The Colorado Supreme Court has upheld a lower court's decision to reverse David Bueno's first-degree-murder conviction because evidence that might have helped him was withheld in his death-penalty case. To attorney David Lane, who represents Bueno, the ruling casts shame on prosecutors with the 18th Judicial District DA's office currently occupied by Colorado Attorney General candidate George Brauchler even as it and other controversial cases, including those pertaining to death-row residents Sir Mario Owens and Robert Ray, undermine the argument for capital punishment in general.
"If Colorado is to maintain the integrity of its judicial system," Lane says, "it's absolutely essential that these matters be addressed by the Colorado Supreme Court disciplinary council — and the death penalty should be abolished."
"Arapahoe County DA Charges Death-Penalty Fees to State," a February 2008 feature by Westword's Alan Prendergast, pivoted on the efforts of District Attorney Carol Chambers, Brauchler's predecessor, to give the ultimate punishment to Bueno and fellow inmate Alejandro Perez for a killing committed in prison. This effort "has been a head-scratcher from day one," Prendergast wrote, since "in the history of the state, Colorado has never sought the death penalty for a prisoner killing another prisoner."
As pointed out in the Colorado Supreme Court opinion, accessible below, a jury ultimately found Bueno guilty of slaying inmate Jeffrey Heird. However, fifteen months after Bueno's conviction, but before he was sentenced (jurors had already rejected the death penalty for him), Chambers's office revealed that it hadn't shared two reports in its possession since the earliest days of the investigation.
"One report documented the discovery of a note found on the day of the murder indicating that white supremacists were planning to murder white inmates in the prison," states the court, which notes that Heird was Caucasian. "The other evinced a detective's suspicion that the murder was linked to another homicide that had been committed in prison a few days earlier."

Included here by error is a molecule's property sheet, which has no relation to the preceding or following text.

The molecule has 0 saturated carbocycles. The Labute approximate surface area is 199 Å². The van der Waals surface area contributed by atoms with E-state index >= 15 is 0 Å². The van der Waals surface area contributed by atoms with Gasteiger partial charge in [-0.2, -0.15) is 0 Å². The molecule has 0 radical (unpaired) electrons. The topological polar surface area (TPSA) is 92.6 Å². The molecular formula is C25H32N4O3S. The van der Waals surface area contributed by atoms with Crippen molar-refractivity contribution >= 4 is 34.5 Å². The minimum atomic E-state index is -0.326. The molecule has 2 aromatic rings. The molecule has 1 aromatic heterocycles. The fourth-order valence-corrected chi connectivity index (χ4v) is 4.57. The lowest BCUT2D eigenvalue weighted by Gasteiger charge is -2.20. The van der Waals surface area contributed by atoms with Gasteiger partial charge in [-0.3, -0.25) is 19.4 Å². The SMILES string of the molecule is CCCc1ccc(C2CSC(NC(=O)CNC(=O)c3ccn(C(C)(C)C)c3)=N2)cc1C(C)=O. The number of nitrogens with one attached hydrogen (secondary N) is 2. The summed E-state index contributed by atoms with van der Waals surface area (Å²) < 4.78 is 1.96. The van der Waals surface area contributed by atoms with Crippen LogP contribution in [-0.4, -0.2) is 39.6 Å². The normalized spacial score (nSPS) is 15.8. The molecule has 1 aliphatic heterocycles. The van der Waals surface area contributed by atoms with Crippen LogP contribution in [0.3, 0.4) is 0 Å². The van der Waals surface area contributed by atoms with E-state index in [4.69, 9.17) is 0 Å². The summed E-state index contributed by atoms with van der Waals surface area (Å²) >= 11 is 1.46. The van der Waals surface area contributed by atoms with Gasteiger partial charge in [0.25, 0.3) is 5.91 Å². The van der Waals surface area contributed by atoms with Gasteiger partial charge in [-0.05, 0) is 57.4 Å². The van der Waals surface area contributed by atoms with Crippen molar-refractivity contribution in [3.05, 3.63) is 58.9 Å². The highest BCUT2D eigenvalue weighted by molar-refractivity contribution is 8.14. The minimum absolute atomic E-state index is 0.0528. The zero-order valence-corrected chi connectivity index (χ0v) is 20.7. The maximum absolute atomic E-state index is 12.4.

Bueno's legal team responded by asking for a new trial, and this request was granted. Then, in October 2010, the conviction was vacated, with one passage from the order by District Judge Douglas Tallman suggesting that the actions by Chambers and company may have been purposeful.
"Apparently, someone from the District Attorney's office made the conscious decision this information was not to be included in discovery because it was not relevant," Tallman wrote. "The Trial Court cannot say with certainty the District Attorney acted in bad faith by withholding relevant and possibly exculpatory evidence.... [But] it is apparent to the Trial Court that a conscious decision was made at some point early in this case to keep the information from the Defendant by separating these documents from the balance of [the] working file."
This was hardly the final word on the matter. Although Perez was acquitted circa 2011 in a development Lane characterized at the time as "virtually unheard of" for a high-profile death-penalty case, the 18th Judicial District DA's office under Chambers and, later, Brauchler, continued to maintain that Bueno's conviction should stand. But this week, the Colorado Supreme Court closed that door, standing behind the lower court's determination that "the prosecution...suppressed exculpatory and material evidence."
Lane calls the prosecutors' approach to Bueno "Mississippi in the mountains. And this is how the 18th Judicial District rolls. Look at the hearing for Sir Mario Owens," who was convicted, along with Ray, of killing Javad Marshall-Fields (son of state representative Rhonda Fields) and his fiancée, Vivian Wolfe, in 2005. "A judge found 22 instances of them hiding documents that should have been turned over to the defense."
These problems also happened on Chambers's watch, but Lane doesn't give her successor a pass. "Brauchler has vigorously defended the actions of Chambers's henchmen," he maintains. "And defending the indefensible and not seeking justice but seeking convictions and death sentences is not what his job is about."
He acknowledges that "I'm not accusing George Brauchler of hiding evidence. It's his deputies who are hiding the evidence. They have a pattern of hiding evidence in death-penalty cases, and for that, they should be disbarred and jailed."
Colorado's capital-punishment statute should be sent away, too, Lane believes. "Colorado has only had one execution in fifty years," he stresses. "Right now, we only have three people on death row: Nathan Dunlap (who got a reprieve but not clemency from Governor John Hickenlooper in 2013), Sir Mario Owens and Robert Ray — and the death penalties of Ray and Owens are tainted by prosecutorial misconduct and the hiding of evidence that should have been turned over."
As for Bueno, "he escaped a death sentence," Lane continues, "but otherwise, it's exactly the same game plan: Hide evidence that might help David Bueno. And it's the very same DA's office doing it, because they want to win at any cost. Ethically, prosecutors are required to seek justice, not convictions. But they apparently lose sight of that on a regular basis, especially on death-penalty cases in the 18th Judicial District."
Click to read the Colorado Supreme Court's opinion in People v. Bueno.
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